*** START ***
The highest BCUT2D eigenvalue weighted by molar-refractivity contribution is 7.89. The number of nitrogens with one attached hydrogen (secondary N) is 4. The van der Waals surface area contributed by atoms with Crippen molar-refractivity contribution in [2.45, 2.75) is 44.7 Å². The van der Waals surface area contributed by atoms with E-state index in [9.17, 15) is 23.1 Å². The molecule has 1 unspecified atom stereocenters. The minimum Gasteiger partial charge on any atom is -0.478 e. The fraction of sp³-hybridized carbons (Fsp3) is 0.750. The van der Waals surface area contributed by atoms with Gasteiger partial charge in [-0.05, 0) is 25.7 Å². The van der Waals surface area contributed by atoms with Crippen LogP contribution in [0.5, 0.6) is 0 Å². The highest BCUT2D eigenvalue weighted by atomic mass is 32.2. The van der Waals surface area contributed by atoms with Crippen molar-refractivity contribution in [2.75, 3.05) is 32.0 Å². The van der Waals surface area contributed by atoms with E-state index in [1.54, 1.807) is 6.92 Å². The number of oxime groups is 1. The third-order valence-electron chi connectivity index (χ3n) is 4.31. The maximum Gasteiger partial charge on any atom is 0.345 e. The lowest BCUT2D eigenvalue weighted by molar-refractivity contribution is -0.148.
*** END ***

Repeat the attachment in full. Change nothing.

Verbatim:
The highest BCUT2D eigenvalue weighted by molar-refractivity contribution is 7.89. The number of nitrogens with one attached hydrogen (secondary N) is 4. The van der Waals surface area contributed by atoms with Crippen molar-refractivity contribution in [2.45, 2.75) is 44.7 Å². The van der Waals surface area contributed by atoms with E-state index in [9.17, 15) is 23.1 Å². The molecule has 1 unspecified atom stereocenters. The minimum Gasteiger partial charge on any atom is -0.478 e. The fraction of sp³-hybridized carbons (Fsp3) is 0.750. The van der Waals surface area contributed by atoms with Gasteiger partial charge in [-0.05, 0) is 25.7 Å². The van der Waals surface area contributed by atoms with Crippen LogP contribution in [0.5, 0.6) is 0 Å². The highest BCUT2D eigenvalue weighted by atomic mass is 32.2. The van der Waals surface area contributed by atoms with Crippen molar-refractivity contribution in [2.75, 3.05) is 32.0 Å². The van der Waals surface area contributed by atoms with E-state index in [1.54, 1.807) is 6.92 Å². The number of oxime groups is 1. The third-order valence-electron chi connectivity index (χ3n) is 4.31. The maximum Gasteiger partial charge on any atom is 0.345 e. The lowest BCUT2D eigenvalue weighted by molar-refractivity contribution is -0.148.